Since teenagers think they’re invincible anyway, why not make them superheroes? Or should I say Power Rangers. The latest reinvention of a kids’ franchise for the big screen, Saban’s Power Rangers, reboots the ’90s live action TV show remarkably well. After a childhood of adoring Transformers and G.I. Joe, my excitement turned to bitter disappointment after seeing those franchises cash in on demand for nostalgia with bad to mediocre movies. With my expectations set low, Power Rangers easily exceeded mediocre, delivering a modern take that’s as amiable as it is fun. I’ve never been a fan of the franchise, which is not to say I actively disliked it, I just didn’t watch. Consequently, I approached this movie with no baggage, no hopes to dash and no attachments. After watching, this is the kind of movie I’d hoped for for Transformers and G.I. Joe.
Introduced to American audiences on TV in 1993’s Mighty Morphin’ Power Rangers, the franchise’s latest film incarnation joins five small-town teenagers who stumble into super powers and must protect the earth from imminent destruction. This is an origin story, so before we get to see the rangers in full regalia, there’s some getting-to-know-you to be done, both for the audience and the characters themselves. The rangers must defeat the evil Rita Repulsa (Elizabeth Banks), who’s quite repulsive, and her giant lackey Goldar, made of gold, obviously. If the names are a little on the nose, it’s easy to forgive. I choose to see these quirks as vestigial traces of a ’90s kids show, not to be taken too seriously.
Director Dean Israelite, the writers, and studio deserve credit for a clever modernization of a ham-handed 1990s attempt at diversity. Whereas in 1993, a mixed-race, mixed-gender team of superheroes represented progress, in 2017, the bar is set much higher. It was great that an African-American was a Power Ranger, but did he really have to wear the black armor? And the Asian-American ranger? You guessed it, yellow. Not cool, 1993. Not cool. Thankfully, the clumsy first iteration of the franchise has given way to a more sophisticated approach to diversity, more in line with modern attitudes about inclusion. LGBTQ and autistic superheroes now help to define the new normal, rightly securing a place in the kind of films that capture kids’ imaginations. Awesome. A white guy is still in charge, though, so there’s that.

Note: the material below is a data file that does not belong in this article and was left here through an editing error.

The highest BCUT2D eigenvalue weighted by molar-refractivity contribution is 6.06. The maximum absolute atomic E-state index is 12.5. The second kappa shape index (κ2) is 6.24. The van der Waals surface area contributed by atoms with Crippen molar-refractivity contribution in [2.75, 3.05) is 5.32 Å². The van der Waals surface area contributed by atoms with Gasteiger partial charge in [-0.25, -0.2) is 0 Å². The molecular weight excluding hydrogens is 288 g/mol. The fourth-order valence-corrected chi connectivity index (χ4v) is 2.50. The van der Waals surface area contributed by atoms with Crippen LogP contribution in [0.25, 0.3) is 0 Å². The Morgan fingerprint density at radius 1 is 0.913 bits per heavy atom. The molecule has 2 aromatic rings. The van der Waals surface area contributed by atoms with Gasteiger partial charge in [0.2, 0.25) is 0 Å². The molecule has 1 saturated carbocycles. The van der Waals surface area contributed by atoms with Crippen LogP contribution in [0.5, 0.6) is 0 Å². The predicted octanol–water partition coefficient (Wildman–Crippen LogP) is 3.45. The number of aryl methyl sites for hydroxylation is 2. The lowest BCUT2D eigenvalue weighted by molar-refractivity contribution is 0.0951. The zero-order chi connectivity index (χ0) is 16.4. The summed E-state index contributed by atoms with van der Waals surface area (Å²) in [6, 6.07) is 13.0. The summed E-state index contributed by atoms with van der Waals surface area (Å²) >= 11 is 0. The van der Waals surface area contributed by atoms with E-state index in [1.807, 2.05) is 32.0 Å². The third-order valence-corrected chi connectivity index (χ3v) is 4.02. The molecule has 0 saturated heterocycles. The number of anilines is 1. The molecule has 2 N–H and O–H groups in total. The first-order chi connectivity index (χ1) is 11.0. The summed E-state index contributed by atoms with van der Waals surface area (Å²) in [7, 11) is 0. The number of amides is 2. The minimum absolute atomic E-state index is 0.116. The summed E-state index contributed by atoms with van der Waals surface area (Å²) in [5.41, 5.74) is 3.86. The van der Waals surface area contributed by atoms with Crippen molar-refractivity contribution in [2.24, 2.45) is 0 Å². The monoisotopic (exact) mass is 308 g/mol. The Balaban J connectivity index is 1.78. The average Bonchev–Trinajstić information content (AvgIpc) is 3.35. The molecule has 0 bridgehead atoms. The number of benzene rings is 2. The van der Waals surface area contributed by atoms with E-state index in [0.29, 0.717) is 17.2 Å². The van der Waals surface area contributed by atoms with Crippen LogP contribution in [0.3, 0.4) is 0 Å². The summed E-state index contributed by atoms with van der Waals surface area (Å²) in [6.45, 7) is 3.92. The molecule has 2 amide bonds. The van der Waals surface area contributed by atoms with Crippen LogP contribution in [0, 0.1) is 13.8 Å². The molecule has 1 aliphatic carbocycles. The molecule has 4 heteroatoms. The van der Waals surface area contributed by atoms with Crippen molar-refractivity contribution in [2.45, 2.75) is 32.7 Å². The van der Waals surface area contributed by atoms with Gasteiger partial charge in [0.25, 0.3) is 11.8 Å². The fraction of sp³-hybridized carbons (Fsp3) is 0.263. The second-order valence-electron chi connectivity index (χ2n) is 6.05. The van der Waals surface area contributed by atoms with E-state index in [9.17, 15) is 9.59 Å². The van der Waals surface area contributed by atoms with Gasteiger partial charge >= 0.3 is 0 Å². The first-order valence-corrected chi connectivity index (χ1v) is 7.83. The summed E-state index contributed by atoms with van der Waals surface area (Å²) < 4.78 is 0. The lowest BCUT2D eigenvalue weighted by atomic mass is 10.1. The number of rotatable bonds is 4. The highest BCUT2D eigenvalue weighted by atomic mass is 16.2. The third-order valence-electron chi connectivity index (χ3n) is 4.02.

The Rangers’ onscreen chemistry works, joining unlikely characters for an affable group charm. RJ Cyler (Billy/Blue Ranger) shone with charisma, vying with Ludi Lin (Zack/Black Ranger) for easiest to like. Becky G. (Trini/Yellow Ranger) faced the most daunting challenge, as her character was the quietest and most brooding of the bunch. She carried off the character admirably, particularly in a movie where subtlety is the exception. With hints of sexual tension between rangers and multifaceted backstories, Power Rangers turned teenage angst into a means of moving the plot forward, rather than being an obligatory layer, devoid of authenticity or purpose, foisted upon characters with awkward effect.
Character development, much like exposition, is a movie chore that often separates good movies from bad ones. When done well, it’s not enough to make a good movie great, but it certainly can derail a movie, and it’s of particular concern with superhero movies. This genre features elaborate schemes that protagonists must thwart, but more importantly, audiences must understand. Power Rangers succeeds in weaving character development into the plot, doing so in a way that doesn’t play like an afterthought. Even with the second act dragging just a touch, patience pays off in the third.
The teenage experience is central to this story, but it’s easy to lose touch with the angst of teenage life as time puts years between those days and now. Pining for more freedom never really goes away; we just trade parental oppression for mundane obligations like rent and insurance. It only becomes apparent we’ve lost that quintessentially teenage angst when earnest, youthful concerns seem impossibly trivial and self-interested. It’s at that moment when it’s helpful to remember the trivial and self-interested passions we burned for in younger days, when everything was a big deal, even the little things, you know, like saving the world.
|Power Rangers (2017)|
|Release Date:||March 24th, 2017|
|Author:||Jason M. Brown|